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The Possible Seven-Figure Ford “Big Oly” Bronco

One of the most badass American trucks soon for auction.

| By Robin Nooy | 9 min read |

Ford has been teasing us with a new Bronco for many years and have finally introduced it in 2019. It went on sale in 2020 and demand was high. It’s a big, luxury truck you can pretty much thrash around in and customize extensively, as with most American trucks. There’s one specific Bronco, however, that is rather special, has a unique reputation (and look!) and is coming up for auction. People are speculating it will hit a seven-figure hammer price, unheard of for a vintage off-roader by Ford. Let’s dig a little deeper!

There’s just something cool about a big, brutish truck. Whether it’s kind of a “Boys and their Toys” thing, I don’t know, but seeing something special like the ‘Big Oly” Bronco really gets me going. This story has a few chapters, it needs a bit of explaining to just understand how special this vehicle is. 

The Ford Bronco

It all starts in 1965 when Ford introduced the Bronco as their new compact off-road vehicle directly competing with the Jeep CJ5, the International Harvester Scout and the Toyota Landcruiser. The man responsible for the Bronco, Donald N. Frey, is the same guy who convinced Ford of the potential of the Mustang, to fight the Corvette as the ultimate American Sportscar.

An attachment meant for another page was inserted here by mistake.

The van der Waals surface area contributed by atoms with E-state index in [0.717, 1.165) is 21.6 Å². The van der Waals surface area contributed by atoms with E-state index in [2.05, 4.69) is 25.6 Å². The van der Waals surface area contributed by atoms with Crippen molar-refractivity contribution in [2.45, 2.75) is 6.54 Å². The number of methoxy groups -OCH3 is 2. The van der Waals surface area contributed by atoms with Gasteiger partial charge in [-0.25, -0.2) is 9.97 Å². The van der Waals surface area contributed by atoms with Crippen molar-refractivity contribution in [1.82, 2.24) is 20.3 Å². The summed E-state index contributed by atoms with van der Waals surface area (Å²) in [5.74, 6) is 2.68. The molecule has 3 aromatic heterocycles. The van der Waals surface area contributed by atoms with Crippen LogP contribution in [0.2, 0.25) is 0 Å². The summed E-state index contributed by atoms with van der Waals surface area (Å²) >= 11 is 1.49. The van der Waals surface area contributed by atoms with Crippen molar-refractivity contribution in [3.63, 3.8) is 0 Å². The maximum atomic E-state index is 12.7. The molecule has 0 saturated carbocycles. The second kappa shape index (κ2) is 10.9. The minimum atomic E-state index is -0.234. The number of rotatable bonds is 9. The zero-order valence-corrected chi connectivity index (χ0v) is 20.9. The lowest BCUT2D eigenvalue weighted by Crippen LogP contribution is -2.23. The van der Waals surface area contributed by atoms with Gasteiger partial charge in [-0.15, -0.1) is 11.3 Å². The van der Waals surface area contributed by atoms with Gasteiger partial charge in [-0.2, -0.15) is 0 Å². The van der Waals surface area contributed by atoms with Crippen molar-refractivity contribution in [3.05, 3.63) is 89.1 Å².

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A clay model, from 1963, that defined the design of the first generation Bronco

The first generation Ford Bronco was a boxy-looking car, as were most off-road vehicles and SUVs of the time. Initially released with an inline-six, producing a little over 100hp, a V8 was added to the Bronco in 1966 which produced double the amount of power. Drive would always go to all four wheels, regardless of what type of Bronco you bought.

A 1966 Ford Bronco first generation

The Bronco wasn’t built as a luxury vehicle, and as a direct result of cost-efficiency, the body was squared as much as it could. The bumpers were straight, the body was straight and the glass was flat, all in an effort to keep costs of tooling and stamping down to a minimum. Using the same chassis, three different bodies were introduced; the 2-door wagon, the half-cab pick-up and the open-top roadster. Despite the differences in the cab and bed section, the rest of the car was exactly the same. 

2-door wagon, half-cab pick-up and open-top are available.